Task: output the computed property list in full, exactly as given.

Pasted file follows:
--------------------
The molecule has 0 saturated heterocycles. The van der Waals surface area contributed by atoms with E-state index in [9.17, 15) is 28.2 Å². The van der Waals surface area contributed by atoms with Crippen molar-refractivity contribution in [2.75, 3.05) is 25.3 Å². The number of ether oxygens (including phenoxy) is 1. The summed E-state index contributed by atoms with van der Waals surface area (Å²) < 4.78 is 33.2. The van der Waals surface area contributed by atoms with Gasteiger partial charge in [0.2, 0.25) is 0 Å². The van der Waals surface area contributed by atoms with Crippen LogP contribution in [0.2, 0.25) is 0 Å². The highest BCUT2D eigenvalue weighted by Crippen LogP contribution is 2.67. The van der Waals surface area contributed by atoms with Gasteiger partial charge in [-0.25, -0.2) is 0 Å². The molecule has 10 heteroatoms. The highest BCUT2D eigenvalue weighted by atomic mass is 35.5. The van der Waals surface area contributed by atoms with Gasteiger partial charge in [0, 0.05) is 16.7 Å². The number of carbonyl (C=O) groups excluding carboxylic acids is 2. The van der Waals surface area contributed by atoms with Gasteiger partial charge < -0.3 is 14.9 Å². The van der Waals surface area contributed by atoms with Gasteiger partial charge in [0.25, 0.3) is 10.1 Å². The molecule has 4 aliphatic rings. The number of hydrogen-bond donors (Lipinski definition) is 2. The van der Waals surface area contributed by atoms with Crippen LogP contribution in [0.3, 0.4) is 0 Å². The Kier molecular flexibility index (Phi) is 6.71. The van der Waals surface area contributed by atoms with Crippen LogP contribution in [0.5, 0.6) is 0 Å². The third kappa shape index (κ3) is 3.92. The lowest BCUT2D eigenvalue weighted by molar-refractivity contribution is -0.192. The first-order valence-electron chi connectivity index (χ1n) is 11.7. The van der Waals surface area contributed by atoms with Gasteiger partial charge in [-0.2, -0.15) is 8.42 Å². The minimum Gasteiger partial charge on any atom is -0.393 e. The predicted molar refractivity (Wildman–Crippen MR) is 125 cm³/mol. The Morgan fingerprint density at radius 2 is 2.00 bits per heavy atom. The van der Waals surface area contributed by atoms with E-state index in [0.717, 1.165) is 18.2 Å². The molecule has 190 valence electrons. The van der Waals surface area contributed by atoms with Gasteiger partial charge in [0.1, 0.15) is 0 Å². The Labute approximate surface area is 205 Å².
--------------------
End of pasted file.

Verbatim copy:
The molecule has 0 saturated heterocycles. The van der Waals surface area contributed by atoms with E-state index in [9.17, 15) is 28.2 Å². The van der Waals surface area contributed by atoms with Crippen molar-refractivity contribution in [2.75, 3.05) is 25.3 Å². The number of ether oxygens (including phenoxy) is 1. The summed E-state index contributed by atoms with van der Waals surface area (Å²) < 4.78 is 33.2. The van der Waals surface area contributed by atoms with Gasteiger partial charge in [0.2, 0.25) is 0 Å². The van der Waals surface area contributed by atoms with Crippen LogP contribution in [0.2, 0.25) is 0 Å². The highest BCUT2D eigenvalue weighted by Crippen LogP contribution is 2.67. The van der Waals surface area contributed by atoms with Gasteiger partial charge in [-0.25, -0.2) is 0 Å². The molecule has 10 heteroatoms. The highest BCUT2D eigenvalue weighted by atomic mass is 35.5. The van der Waals surface area contributed by atoms with Gasteiger partial charge in [0, 0.05) is 16.7 Å². The number of carbonyl (C=O) groups excluding carboxylic acids is 2. The van der Waals surface area contributed by atoms with Gasteiger partial charge < -0.3 is 14.9 Å². The van der Waals surface area contributed by atoms with Gasteiger partial charge in [0.25, 0.3) is 10.1 Å². The molecule has 4 aliphatic rings. The number of hydrogen-bond donors (Lipinski definition) is 2. The van der Waals surface area contributed by atoms with Crippen LogP contribution in [0.3, 0.4) is 0 Å². The Kier molecular flexibility index (Phi) is 6.71. The van der Waals surface area contributed by atoms with Crippen LogP contribution in [0.5, 0.6) is 0 Å². The third kappa shape index (κ3) is 3.92. The lowest BCUT2D eigenvalue weighted by molar-refractivity contribution is -0.192. The first-order valence-electron chi connectivity index (χ1n) is 11.7. The van der Waals surface area contributed by atoms with Gasteiger partial charge in [-0.2, -0.15) is 8.42 Å². The minimum Gasteiger partial charge on any atom is -0.393 e. The predicted molar refractivity (Wildman–Crippen MR) is 125 cm³/mol. The Morgan fingerprint density at radius 2 is 2.00 bits per heavy atom. The van der Waals surface area contributed by atoms with E-state index in [0.717, 1.165) is 18.2 Å². The molecule has 190 valence electrons. The van der Waals surface area contributed by atoms with Gasteiger partial charge in [0.1, 0.15) is 0 Å². The Labute approximate surface area is 205 Å².